Monozukuri:

I am always trying to learn new ways of working and potential improvements that I can bring to my projects and teams. In the past year, I have been working a lot in the manufacturing sector and this term has come up a few times.

Monozukuri is the japanese term for manufacturing or “making things” but broken down, it means a lot more. It’s not just about the skill behind producing something but also around the attitude towards production and the pursuit of innovation and perfection. I have seen “Monozukuri” focus groups created to encourage and stimulate innovation in an organisation and the positivity that this can create.

The origins of Monozukuri

“The word monozukuri has only been in use for 15 years or so. In 1998, the Japanese Prime Minister’s Office set up a ‘monozukuri kondankai (consultative council on monozukuri)’ and enacted the Basic Law for Promoting Monozukuri Foundation Technology” (source: https://www.japanintercultural.com/en/news/default.aspx?newsid=88).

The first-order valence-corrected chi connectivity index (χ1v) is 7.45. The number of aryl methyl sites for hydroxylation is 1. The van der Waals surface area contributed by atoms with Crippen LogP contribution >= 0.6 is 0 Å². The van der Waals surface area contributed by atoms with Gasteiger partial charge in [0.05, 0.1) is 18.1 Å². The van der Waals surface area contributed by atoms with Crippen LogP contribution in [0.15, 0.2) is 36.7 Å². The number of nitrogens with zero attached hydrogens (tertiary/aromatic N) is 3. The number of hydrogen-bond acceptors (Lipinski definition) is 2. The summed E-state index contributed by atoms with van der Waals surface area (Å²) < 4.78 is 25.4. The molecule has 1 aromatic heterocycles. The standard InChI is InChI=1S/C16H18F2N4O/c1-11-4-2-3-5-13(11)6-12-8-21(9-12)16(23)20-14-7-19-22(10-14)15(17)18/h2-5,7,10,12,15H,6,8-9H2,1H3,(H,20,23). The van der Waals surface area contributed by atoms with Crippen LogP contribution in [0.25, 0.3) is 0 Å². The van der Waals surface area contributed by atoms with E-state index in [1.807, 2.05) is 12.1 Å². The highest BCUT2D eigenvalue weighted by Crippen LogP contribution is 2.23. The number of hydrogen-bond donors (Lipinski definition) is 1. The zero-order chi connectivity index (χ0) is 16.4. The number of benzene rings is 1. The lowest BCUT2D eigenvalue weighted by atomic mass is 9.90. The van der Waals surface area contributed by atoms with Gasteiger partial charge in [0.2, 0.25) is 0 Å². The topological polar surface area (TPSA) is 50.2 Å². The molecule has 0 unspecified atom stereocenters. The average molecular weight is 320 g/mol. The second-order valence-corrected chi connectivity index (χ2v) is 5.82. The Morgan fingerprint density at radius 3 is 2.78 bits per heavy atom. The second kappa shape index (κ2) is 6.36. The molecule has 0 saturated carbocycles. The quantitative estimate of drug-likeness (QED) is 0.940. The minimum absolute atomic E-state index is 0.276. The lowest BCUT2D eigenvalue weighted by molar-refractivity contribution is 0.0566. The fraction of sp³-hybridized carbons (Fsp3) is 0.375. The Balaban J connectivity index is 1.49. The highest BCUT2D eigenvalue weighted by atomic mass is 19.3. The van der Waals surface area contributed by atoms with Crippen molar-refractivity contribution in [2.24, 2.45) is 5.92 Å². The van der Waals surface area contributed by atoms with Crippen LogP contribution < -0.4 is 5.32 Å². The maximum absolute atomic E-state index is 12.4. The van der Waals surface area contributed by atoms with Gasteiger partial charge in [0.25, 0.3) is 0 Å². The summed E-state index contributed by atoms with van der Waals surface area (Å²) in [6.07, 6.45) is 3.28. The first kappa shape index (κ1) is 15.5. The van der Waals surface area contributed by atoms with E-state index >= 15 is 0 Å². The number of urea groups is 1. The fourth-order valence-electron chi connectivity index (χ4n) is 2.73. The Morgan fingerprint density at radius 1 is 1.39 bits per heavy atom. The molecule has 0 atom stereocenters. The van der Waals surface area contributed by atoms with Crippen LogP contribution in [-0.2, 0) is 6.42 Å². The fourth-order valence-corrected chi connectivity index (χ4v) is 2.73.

Where does this all fit in?

Monozukuri has it’s own place in an organisation’s production line and systems. It can co-exist with Kaizen (the art of constant improvement) and supports the organisation in delivering quality.

Why is it important in projects?

Having an ethos of Monozukuri is vital for ensuring that you’re thinking not just of the project aims / objectives but also where the project fits into the wider organisations goals and objectives. One great thing that I have seen when a company adopts Monozukuri is a real focus on making sure that things get done right and looking at the best way to get it done, not just a quick fix or an easy route to take.

How can you embrace Monozukuri?

I think that this needs to come from the top of an organisation to support the ethos and mentality of Monozukuri but you can look at having smaller focus groups around specific parts of the manufacturing process. What I’ve seen work quite well is having autonomous groups championing specific areas of the process and then coming together to align as one single unit showing how the process would work in reality.

Conclusion:

Have you ever used this method to improve your processes?

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